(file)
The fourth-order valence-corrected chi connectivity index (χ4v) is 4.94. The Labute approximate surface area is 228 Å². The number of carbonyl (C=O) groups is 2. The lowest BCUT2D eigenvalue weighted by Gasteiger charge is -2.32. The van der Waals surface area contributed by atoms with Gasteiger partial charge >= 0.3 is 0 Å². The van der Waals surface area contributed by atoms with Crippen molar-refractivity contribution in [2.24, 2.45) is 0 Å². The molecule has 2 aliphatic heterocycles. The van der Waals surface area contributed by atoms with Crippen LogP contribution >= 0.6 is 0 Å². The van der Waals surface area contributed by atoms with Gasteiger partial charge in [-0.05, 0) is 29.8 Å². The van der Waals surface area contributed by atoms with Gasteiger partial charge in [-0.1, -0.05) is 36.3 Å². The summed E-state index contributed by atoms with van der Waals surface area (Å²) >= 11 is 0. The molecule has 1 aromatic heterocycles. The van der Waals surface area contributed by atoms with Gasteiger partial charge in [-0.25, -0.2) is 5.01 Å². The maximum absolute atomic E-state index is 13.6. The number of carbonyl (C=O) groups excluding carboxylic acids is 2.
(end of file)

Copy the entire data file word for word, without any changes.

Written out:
The fourth-order valence-corrected chi connectivity index (χ4v) is 4.94. The Labute approximate surface area is 228 Å². The number of carbonyl (C=O) groups is 2. The lowest BCUT2D eigenvalue weighted by Gasteiger charge is -2.32. The van der Waals surface area contributed by atoms with Gasteiger partial charge >= 0.3 is 0 Å². The van der Waals surface area contributed by atoms with Crippen molar-refractivity contribution in [2.24, 2.45) is 0 Å². The molecule has 2 aliphatic heterocycles. The van der Waals surface area contributed by atoms with Crippen LogP contribution >= 0.6 is 0 Å². The van der Waals surface area contributed by atoms with Gasteiger partial charge in [-0.05, 0) is 29.8 Å². The van der Waals surface area contributed by atoms with Gasteiger partial charge in [-0.1, -0.05) is 36.3 Å². The summed E-state index contributed by atoms with van der Waals surface area (Å²) >= 11 is 0. The molecule has 1 aromatic heterocycles. The van der Waals surface area contributed by atoms with Gasteiger partial charge in [-0.25, -0.2) is 5.01 Å². The maximum absolute atomic E-state index is 13.6. The number of carbonyl (C=O) groups excluding carboxylic acids is 2.